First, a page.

5 facts and curiosities about orcas, the "killer whales"

5 facts and curiosities about orcas, the "killer whales"

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Although we call the killer whales "killer whales," the mammal, which is actually a dolphin, typically does not attack humans.

Incidentally, no attack has ever been reported on any man or woman in the open sea. This nickname comes for its incredible ability to hunt other sea animals such as seals and dugongs.

For this, the killer whales use their teeth, up to 10 centimeters, and their heavy bodies up to 9 meters to annihilate the prey. By walking in large groups, predatory actions are also more elaborate, as if they were war strategies.

If you want to know these and other facts about orcas, follow our list.

Orcas are known for their black and white color, plus a long fin. Its body is cylindrical, which gives it an aerodynamic shape and improves its swimming ability. According to National Geographic, they weigh up to 6 tons and grow to 9 meters in length - the largest ever found at 9.8 meters.

Almost like humans, orcas can adapt to any climate. They live in seas and oceans that surround almost all coastal countries. These animals can also live in warm equatorial waters as well as in the cold waters of the polar regions. However, it is easier to find orcas at high latitudes near the coast.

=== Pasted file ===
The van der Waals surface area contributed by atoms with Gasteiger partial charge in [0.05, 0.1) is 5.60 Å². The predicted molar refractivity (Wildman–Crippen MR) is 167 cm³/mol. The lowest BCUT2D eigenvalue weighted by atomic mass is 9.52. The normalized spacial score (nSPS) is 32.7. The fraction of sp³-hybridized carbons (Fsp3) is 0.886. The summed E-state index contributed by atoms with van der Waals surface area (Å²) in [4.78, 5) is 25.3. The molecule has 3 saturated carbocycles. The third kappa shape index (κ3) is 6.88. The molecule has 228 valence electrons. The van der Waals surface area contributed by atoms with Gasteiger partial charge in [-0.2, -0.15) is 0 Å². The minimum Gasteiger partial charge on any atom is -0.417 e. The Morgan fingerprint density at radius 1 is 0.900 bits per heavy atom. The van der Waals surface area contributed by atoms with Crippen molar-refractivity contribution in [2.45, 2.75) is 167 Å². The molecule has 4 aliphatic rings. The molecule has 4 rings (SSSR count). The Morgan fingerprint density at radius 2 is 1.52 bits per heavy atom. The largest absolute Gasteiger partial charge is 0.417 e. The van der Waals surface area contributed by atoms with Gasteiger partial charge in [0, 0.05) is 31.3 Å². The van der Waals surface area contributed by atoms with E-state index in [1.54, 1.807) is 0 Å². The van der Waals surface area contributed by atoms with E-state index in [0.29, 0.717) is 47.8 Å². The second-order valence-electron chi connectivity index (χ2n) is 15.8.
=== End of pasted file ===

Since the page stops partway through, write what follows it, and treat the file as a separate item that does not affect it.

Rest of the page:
These “whales” also often make long trips and live together. One group was found traveling from Alaska to California - this distance is over 2,000 kilometers. Regarding the number of limbs, orcas are very sociable and can live with up to 40 animals of the same species.

Orca flocks also follow two lines. In the first of these, the group is less aggressive and usually feeds on fish; the latter is more aggressive and prefers seals and sea lions - and uses attack strategies to tire prey.

Orcas are predators that are at the top of the food chain. Apart from humans, no other animal hunts killer whales. They feed on birds, squid, octopuses, sea turtles, sharks, stingrays, fish in general and mammals that venture into the sea, such as seals and dugongs. Exceptions to your diet include dolphins and manatees - as well as humans.

According to the Integrated Taxonomic Information System (ITIS), orcas are in the same family as dolphins and pilot whales. They are from the kingdom Animalia, superclass Tetrapoda, class Mammalia, order Cetacea and their scientific name is Orcinus orca.

Recent studies also indicate that it is possible that there are several species or subspecies of killer whales around the world.

The population of orcas in the world is unknown, according to the responsible agencies. Because of this, the National Oceanic and Atmospheric Administration did not rate the conservation status of these “whales”. Even so, several groups of orcas are protected.

However, there is predatory hunting. Humans often hunt killer whales for reasons of food and "competition," as many fishermen see the animal as bad - they say the orcas eat the school that would be fished. Waste chemicals and oil spilled into the sea are also dangers to them.



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